Unexpected Accompaniment

DSCF5818Every once in a while, a family walks into The Gathering Place and straight into my heart. Earlier this week I had the privilege of meeting another one of these families. As they left today, having made new connections and having regained a sense of stability, I felt part of my heart walk out the door with them. I didn’t realize the extent to which they had managed to touch me in a matter of just two days until I walked through the door of my own house, greeted a couple of my housemates, and instantly, despite my best efforts to maintain composure, surrendered to the tears that had begun to flow.

This family’s story is not unusual for the families who show up at The Gathering Place. They just moved to Denver from another state, fleeing an unhealthy (and quite honestly devastating) living situation. But there just seemed to be something different about them. The kids had energy. They had enthusiasm. They were excited to be there. The latched onto and loved all of our Family Programs staff instantly. They didn’t share the exhausted, defeated, or hesitant gaze many of the cupskids who are in their situation possess. I spent two days with them making crafts, building epic train tracks, molding animals out of Play-Doh, stacking an entire wall of cups, coloring pictures of Spiderman, and building sandcastles in the sandbox. We talked about sports, the presidents (they agreed that it was time for a female president, so I decided I liked them right away ;)), science projects, and music. They were possibly the most respectful, well-behaved kids I have ever had the privilege of knowing. And I will forever treasure the meticulously colored picture of Spiderman now hanging by my desk in their honor.

However, it was their mother who perhaps transformed me the most. Women come to us with all sorts of different stories, as well as educational, employment, socioeconomic, and familial backgrounds. Maybe it was because this particular mom shares more in common with me than the vast majority of people I have come to meet at TGP. She has a college degree. She loves kids. She spent time working in social services. She comes from a similar world that I do—one of relative comfort and privilege. She was quick to tell me that she had never experienced homelessness or any situation like it before. However, she had been desperate to get out of her previous situation and was now doing her absolute best to stay strong and in control for her kids. And is she ever strong. As we stood on the rooftop garden looking at the mountains, she told me, “This last week has been an absolute blur. I feel like I can’t even fully take in this view right now, but one day soon I will. The kids don’t really know what’s going on. They think we’re on a fun vacation… You know, it’s crazy. I don’t think I’ve even really cried at all. I mean, maybe I did a little bit last night because it was our first time ever staying in a shelter, but not really even then. I think it will hit me when this all calms down. Then the tears will come.”

Perhaps what amazed me the most was her willingness to open up to me, to share her story with me, and then the genuine curiosity she took in mine. She asked me where I was from. She asked about my family. She asked about what it was like to grow up on a farm. After she found out I was a full-time volunteer, she asked me about Urban Servant Corps. She asked about my musical taste, my weekend plans, and my plans after this year. And she was truly interested. I became more than just a volunteer who was there to meet her needs. For one of the first times at my placement site, I felt like a three dimensional human being—with my own needs and my own life outside of my particular role at TGP. Instead of a typical client/service-provider relationship, we became equals. Two women, neither really sure what to think about big city life, both dearly missing people back home, both with our own hopes, dreams, and passions, just trying to navigate this big, crazy world while sitting on the rooftop, soaking in the beauty of the mountains and Colorado sunshine. I can’t say if my presence will make a lasting impact on her, but I will be forever grateful for the simple gift she gave me: the gift of truly being seen, of being known, and being loved.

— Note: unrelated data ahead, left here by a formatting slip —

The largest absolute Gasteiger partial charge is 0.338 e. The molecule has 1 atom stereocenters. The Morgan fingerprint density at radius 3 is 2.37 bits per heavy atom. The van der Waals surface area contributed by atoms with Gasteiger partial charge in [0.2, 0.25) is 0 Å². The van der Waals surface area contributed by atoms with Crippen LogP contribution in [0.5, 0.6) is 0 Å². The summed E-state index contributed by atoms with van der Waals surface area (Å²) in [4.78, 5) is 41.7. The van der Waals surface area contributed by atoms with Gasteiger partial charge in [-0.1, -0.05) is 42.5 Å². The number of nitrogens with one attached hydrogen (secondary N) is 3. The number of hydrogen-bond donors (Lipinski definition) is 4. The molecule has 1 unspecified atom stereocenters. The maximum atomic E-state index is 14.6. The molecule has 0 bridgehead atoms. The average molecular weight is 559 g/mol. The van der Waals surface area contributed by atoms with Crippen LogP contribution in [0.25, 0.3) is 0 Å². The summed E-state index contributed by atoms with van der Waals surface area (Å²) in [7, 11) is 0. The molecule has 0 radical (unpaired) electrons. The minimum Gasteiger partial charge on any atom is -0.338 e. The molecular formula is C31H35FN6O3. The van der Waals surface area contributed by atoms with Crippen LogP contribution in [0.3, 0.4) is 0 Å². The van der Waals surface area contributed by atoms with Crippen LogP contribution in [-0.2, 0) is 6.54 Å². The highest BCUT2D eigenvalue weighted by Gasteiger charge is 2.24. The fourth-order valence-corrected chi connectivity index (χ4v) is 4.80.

At work, we talk all the time about the importance of treating clients with dignity and respect, which is so often denied to many of the people we serve. We talk about the power of choice, about reaching out to people to hear their stories, and about taking time to truly be present with people. I knew such simple actions were powerful. I knew that making someone feel valued and loved could be as important as providing them with a box of food, new clothes, or diapers for their baby. However, I wasn’t prepared for the power of this one simple role reversal. I was humbled in recognizing the fact that I do not always have to (or get to) be the giver. Sometimes I do in fact simply need to receive. And that’s okay. My privilege, my education, my role as a service provider does not make me immune to the most basic of human needs. And thanks be to God for that, as both giving and receiving are beautiful parts of human existence. We can’t effectively have one without the other. And it is this simple lesson that has brought me to tears over and over again today. Life isn’t meant to be lived alone, and sometimes the people who show up to accompany you at just the right moment show up in the most unexpected places.

So, today I am humbled, inspired, and simultaneously emotionally drained and completely fulfilled. But most of all, I am so grateful for this beautiful, messy journey. Soli Deo Gloria.

Peace,

Alex

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